By Eckart Zollner, Head of Business Development at EDS Systems

Within the end of national lockdown, the Department of Environment, Forestry and Fisheries is due to release its report on the greenhouse-gas (GHG) emissions pertaining to South Africa’s largest polluters.

Caption: A UN report warned that we have less than 12 years to avert catastrophic climate change. Image credit: EDS

A UN report warned that we have less than 12 years to avert catastrophic climate change. Image credit: EDS

In so ordering, the Minister is taking a firm stance in indicating that large corporates will have to face public scrutiny of their air pollution data and anti-pollution plans, in addition to legislative taxation on excess carbon emissions. With two of the largest polluters accountable for 40% of South Africa’s GHG emissions alone, it’s time for businesses and individuals alike to acknowledge that the urgency of the situation requires everyone to accurately quantify, assess and reduce their contributions in order to prevent catastrophic climate change.

The danger of climate change

According to a report released by the UN’s Intergovernmental Panel on Climate Change, it has been verified that the Earth’s temperature has risen by one degree since the Industrial Revolution. This might not sound like much, but things are about to get even hotter.

If we persist with current emission rates and business-as-usual attitude, temperatures will soar by a further 1.5 degrees in the next 10-15 years and with a 2ºC increase or higher, the planet will soon be uninhabitable.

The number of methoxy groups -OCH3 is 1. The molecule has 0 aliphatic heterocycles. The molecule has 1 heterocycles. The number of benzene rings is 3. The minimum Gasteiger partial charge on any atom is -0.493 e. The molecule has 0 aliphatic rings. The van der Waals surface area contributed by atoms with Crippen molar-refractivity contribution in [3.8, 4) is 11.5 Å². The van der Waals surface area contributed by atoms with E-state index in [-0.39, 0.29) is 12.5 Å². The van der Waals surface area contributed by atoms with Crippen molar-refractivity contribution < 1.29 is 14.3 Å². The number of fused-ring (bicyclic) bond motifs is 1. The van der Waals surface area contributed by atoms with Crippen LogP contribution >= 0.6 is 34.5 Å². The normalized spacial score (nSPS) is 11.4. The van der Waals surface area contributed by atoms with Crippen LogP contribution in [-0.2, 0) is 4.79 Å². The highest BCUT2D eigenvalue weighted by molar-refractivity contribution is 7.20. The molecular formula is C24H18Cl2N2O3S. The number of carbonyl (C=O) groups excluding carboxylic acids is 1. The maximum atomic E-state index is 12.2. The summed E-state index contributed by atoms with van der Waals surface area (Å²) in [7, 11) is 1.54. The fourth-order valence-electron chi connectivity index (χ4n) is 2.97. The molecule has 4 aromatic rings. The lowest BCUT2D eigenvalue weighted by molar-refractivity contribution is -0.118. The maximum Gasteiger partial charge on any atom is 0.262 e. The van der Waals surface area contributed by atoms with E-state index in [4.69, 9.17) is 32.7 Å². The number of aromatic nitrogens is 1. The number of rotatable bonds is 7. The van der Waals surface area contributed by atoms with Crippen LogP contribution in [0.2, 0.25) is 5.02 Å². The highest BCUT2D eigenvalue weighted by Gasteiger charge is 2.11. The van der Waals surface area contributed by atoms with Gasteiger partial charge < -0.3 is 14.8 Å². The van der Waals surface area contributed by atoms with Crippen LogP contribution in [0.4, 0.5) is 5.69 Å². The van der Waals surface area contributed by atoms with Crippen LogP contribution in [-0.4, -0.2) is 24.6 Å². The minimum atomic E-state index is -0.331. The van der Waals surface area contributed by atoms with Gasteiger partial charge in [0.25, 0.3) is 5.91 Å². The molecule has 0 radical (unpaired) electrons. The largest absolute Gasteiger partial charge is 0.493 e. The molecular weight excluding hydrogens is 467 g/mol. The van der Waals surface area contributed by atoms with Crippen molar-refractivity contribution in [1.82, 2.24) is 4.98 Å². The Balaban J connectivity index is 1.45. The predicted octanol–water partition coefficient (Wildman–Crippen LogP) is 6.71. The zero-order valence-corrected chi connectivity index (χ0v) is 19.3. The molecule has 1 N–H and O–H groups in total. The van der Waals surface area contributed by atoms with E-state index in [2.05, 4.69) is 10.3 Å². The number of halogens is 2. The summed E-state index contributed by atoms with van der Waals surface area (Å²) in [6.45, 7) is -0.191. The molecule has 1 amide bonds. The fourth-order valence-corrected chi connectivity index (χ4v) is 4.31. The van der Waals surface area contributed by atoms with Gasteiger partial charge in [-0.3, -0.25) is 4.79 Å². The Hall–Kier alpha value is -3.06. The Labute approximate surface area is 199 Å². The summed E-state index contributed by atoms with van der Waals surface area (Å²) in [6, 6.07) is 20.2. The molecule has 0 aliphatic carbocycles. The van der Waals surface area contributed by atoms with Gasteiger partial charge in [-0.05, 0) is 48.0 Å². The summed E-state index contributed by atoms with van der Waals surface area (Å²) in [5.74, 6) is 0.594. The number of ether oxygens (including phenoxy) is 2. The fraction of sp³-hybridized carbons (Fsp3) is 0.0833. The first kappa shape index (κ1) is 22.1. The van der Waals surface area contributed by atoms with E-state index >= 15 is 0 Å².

The report warned that we have less than 12 years to avert catastrophic climate change, which will require a 45% reduction of 2010’s emission levels by 2030 and then net zero by 2050.

South Africa is hugely problematic, given that we depend on coal for most of our electricity production. Our emission levels are on par with the United Kingdom (UK), even though its economy is eight times larger.

To address our responsibility as a signatory to the Paris Accord, South Africa recently implemented its Carbon Tax Act which calculates a tax liability based on the GHG emissions of an organisation that exceed the legislative threshold.

Although payment of this tax was due on 1 June 2020 for companies that fall within phase one, filing and payment has been delayed by the government for three months in response to the Covid-19 pandemic. But filing and payment will commence in future and organisations must still prepare.

Name and shame tactic

Once lockdown has been lifted, information on 16 of South Africa’s biggest polluters will be released for public examination, including information relating to their annual emissions, their plans to reduce those over five years and audited reports on target progress.

This serves to communicate to carbon-heavy industries that they can no longer ignore their duty to comply with the Carbon Tax Act. Failing to show that they’re taking sufficient steps to do so will result in public outcry, in addition to an increased tax burden.

No room for guesswork in compliance

While businesses might feel pressured to reassess their emissions and lower their carbon footprint, quantifying their contribution in order to determine an appropriate decarbonisation framework isn’t that difficult.

Technology solutions that monitor carbon footprint as well as showing tax liability have made it a simple matter of generating an accurate visualisation and report based on the input of emissions or process data, breaking tax liability down into its relevant emissions sources per emitter site.

This provides an overview of the company’s liability from a carbon tax perspective, tracking, tracing and assessing the carbon footprint across the organisation to calculate a carbon tax amount owing, that considers any offset reductions.

In addition to ensuring that the organisation is correctly taxed, being able to visualise emissions and identify carbon reduction opportunities in the supply value chain is one of the major technological benefits of carbon tax calculator and reporting  solutions, helping to frame a solid, workable strategy to reduce pollution. This strategy, combined with effective public communications, can go a long way toward tipping the scales from public outcry, to public support.